And we start with a Fleetwood Mac record from 1987. “Seven Wonders” was the second single released from the group’s 1987 album, Tango In The Night. It went to No. 19, which was not as high as the two singles from the album that bracket it in Joel Whitburn’s Top Pop Singles: “Big Love” went to No. 5, and “Little Lies” went to No. 4. Because of that bracketing and because of the massive overall success of that era’s Fleetwood Mac on both the singles and album charts, I think “Seven Wonders” has been a little obscured. I suppose that for some folks, a little of Stevie Nicks’ mysticism can be more than enough, and “Seven Wonders” does follow that path lyrically as well as in Nicks’ vocal delivery. That’s no problem for me, though.

We’ll stay in 1987 for a bit yet, as that was the year that Terence Trent D’Arby released Introducing the Hardline According to Terence Trent d’Arby, an album on which the precocious D’Arby – as noted by Rob Bowman of All-Music Guide – “wrote virtually every note, played a multitude of instruments, and claimed that this was the most important album since the Beatles’ Sgt. Pepper.” Now, it’s not that good, though it did spin off a couple of Top Five hits: “Wishing Well” went to No. 1 on both the pop and R&B charts, and “Sign Your Name” went to No. 4 pop and No. 2 R&B. Given our focus this morning, “Seven More Days” is our landing spot. It’s an atmospheric track with intelligent lyrics and a good vocal.

When one seeks out songs using the word “seven,” then Steve Young’s “Seven Bridges Road” becomes one of the obvious choices. First released on Young’s 1969 album Rock, Salt & Nails, the song was covered memorably by the Eagles, as well as by groups and performers ranging from Mother Earth and Ian Mathews to Rita Coolidge and Dolly Parton. The song’s genesis is interesting, and in 2007 the now-dormant blog pole hill sanatarium presented Young’s comments on the song, as found at a website that evidently no longer exists:

I lived in Montgomery, Alabama, in the early ’60s and had a group of friends there that showed me the road. It led out of town, and after you had crossed seven bridges you found yourself out in the country on a dirt road. Spanish moss hung in the trees and there were old farms with old fences and graveyards and churches and streams. A high bank dirt road with trees. It seemed like a Disney fantasy at times. People went there to park or get stoned or just to get away from it all. I thought my friends had made up the name “Seven Bridges Road.” I found out later that it had been called by that name for over a hundred years, that people had been struck by the beauty of the road for a long time.

The Bee Gees’ 1969 album Odessa has popped up in this space before, at least once as an album and once as a source for a tune in my Ultimate Jukebox. Sprawling and at times beautiful, Odessa remains a favorite, one that I don’t pull out of the CD shelves and listen to in its entirety nearly often enough. Among its seventeen tracks are three instrumentals, two of which don’t seem to work all that well, as if the Bee Gees’ ambitions were larger than their abilities in 1969 (and if that were the case, well, the Bee Gees weren’t the only performers in that time – or any time – to fall into that category). The instrumental that works for me, however, is “Seven Seas Symphony” with its gentle and lightly accompanied piano figure leading into full-blown orchestration and back to (mostly) piano again and then again.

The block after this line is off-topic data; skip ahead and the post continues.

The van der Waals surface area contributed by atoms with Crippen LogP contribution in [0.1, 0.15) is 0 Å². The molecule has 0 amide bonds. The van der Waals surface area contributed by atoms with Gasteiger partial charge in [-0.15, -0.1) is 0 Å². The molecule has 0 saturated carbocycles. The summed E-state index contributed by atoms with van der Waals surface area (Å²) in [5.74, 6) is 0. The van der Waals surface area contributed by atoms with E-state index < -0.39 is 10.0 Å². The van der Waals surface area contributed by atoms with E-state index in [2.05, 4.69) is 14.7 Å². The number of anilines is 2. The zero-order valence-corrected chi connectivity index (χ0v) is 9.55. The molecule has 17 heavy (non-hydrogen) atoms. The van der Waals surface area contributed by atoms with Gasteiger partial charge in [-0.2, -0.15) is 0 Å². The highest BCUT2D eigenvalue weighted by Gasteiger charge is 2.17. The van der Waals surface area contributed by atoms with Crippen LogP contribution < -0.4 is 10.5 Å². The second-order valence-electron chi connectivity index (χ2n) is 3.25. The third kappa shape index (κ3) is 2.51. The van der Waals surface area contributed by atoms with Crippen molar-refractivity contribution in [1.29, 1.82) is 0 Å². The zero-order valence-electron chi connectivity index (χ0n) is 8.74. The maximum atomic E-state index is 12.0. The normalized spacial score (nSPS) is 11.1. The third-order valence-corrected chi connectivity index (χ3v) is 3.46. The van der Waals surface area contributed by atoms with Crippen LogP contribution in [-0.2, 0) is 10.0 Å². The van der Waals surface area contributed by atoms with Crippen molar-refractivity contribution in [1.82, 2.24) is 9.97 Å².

And we jump to 1990 and the sessions that took place after Bruce Springsteen famously fired the E Street Band. Recorded in Los Angeles during the sessions that resulted in the lightly regarded 1992 albums Human Touch and Lucky Town, “Seven Angels” has Springsteen handling guitars and bass as well as vocals. The only other musicians listed in the credits – “Seven Angels” is found on the 1998 box set Tracks – are Shawn Pelton on drums and E Streeter Roy Bittan on keyboards. Even taking into consideration Springsteen’s propensity for recording tracks and then stashing them in the vault because they don’t fit the vision he has for an album, one wonders how a track as good as “Seven Angels” was passed over for some of the stuff that was used on those two 1992 albums.

For those who were television watchers during the 1960s, Elmer Bernstein’s main theme for the 1960 film The Magnificent Seven does not raise visions of a Western (in both senses of the word) version of Akira Kurosawa’s 1954 classic The Seven Samurai. Rather, we see the Marlboro Man, rugged in his sheepskin coat and cowboy hat, as he herds cattle and rides the mountain ridge before pausing to light up a Marlboro. Sometimes I think that all we need to know about American advertising culture – the joys of Mad Men notwithstanding – is that Bernstein’s sweeping and heroic theme became identified with Marlboro cigarettes and that Tchaikovsky’s 1812 Overture was better known to kids of my age as the Puffed Wheat song. I could, of course, cite many more uses of classical pieces, orchestral movie themes and popular songs for advertising, but I’d rather just sigh and listen to Bernstein’s majestic theme and try to remember John Sturges’ tale of heroism, loyalty and sacrifice.